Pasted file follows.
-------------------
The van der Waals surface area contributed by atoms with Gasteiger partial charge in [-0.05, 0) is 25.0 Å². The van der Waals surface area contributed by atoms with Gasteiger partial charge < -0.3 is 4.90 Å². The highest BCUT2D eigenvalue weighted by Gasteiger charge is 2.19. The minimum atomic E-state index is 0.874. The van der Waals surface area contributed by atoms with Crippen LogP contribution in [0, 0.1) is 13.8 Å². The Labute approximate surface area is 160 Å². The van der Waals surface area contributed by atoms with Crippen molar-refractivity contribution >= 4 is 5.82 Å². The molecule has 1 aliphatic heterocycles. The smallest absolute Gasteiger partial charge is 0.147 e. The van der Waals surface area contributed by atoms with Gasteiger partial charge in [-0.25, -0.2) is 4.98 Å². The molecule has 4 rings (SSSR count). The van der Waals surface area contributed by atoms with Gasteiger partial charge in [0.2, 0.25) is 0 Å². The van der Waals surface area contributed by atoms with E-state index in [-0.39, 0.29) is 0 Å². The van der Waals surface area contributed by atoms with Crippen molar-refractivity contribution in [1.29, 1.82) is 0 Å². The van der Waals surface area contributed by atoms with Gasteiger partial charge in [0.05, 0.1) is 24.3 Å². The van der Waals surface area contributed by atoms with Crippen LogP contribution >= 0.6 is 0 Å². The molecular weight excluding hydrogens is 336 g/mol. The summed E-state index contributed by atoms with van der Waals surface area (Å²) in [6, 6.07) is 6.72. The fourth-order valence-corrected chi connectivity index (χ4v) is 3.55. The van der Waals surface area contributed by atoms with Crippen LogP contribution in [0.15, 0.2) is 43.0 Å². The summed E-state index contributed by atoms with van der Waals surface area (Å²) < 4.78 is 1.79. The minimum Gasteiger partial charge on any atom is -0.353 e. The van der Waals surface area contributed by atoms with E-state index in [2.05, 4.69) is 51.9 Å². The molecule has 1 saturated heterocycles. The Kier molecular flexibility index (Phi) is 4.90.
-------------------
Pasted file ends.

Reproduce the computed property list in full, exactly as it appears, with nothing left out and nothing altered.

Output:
The van der Waals surface area contributed by atoms with Gasteiger partial charge in [-0.05, 0) is 25.0 Å². The van der Waals surface area contributed by atoms with Gasteiger partial charge < -0.3 is 4.90 Å². The highest BCUT2D eigenvalue weighted by Gasteiger charge is 2.19. The minimum atomic E-state index is 0.874. The van der Waals surface area contributed by atoms with Crippen LogP contribution in [0, 0.1) is 13.8 Å². The Labute approximate surface area is 160 Å². The van der Waals surface area contributed by atoms with Crippen molar-refractivity contribution >= 4 is 5.82 Å². The molecule has 1 aliphatic heterocycles. The smallest absolute Gasteiger partial charge is 0.147 e. The van der Waals surface area contributed by atoms with Gasteiger partial charge in [-0.25, -0.2) is 4.98 Å². The molecule has 4 rings (SSSR count). The van der Waals surface area contributed by atoms with Gasteiger partial charge in [0.2, 0.25) is 0 Å². The van der Waals surface area contributed by atoms with E-state index in [-0.39, 0.29) is 0 Å². The van der Waals surface area contributed by atoms with Crippen molar-refractivity contribution in [1.29, 1.82) is 0 Å². The van der Waals surface area contributed by atoms with Gasteiger partial charge in [0.05, 0.1) is 24.3 Å². The van der Waals surface area contributed by atoms with Crippen LogP contribution >= 0.6 is 0 Å². The molecular weight excluding hydrogens is 336 g/mol. The summed E-state index contributed by atoms with van der Waals surface area (Å²) in [6, 6.07) is 6.72. The fourth-order valence-corrected chi connectivity index (χ4v) is 3.55. The van der Waals surface area contributed by atoms with Crippen LogP contribution in [0.15, 0.2) is 43.0 Å². The summed E-state index contributed by atoms with van der Waals surface area (Å²) < 4.78 is 1.79. The minimum Gasteiger partial charge on any atom is -0.353 e. The van der Waals surface area contributed by atoms with E-state index in [2.05, 4.69) is 51.9 Å². The molecule has 1 saturated heterocycles. The Kier molecular flexibility index (Phi) is 4.90.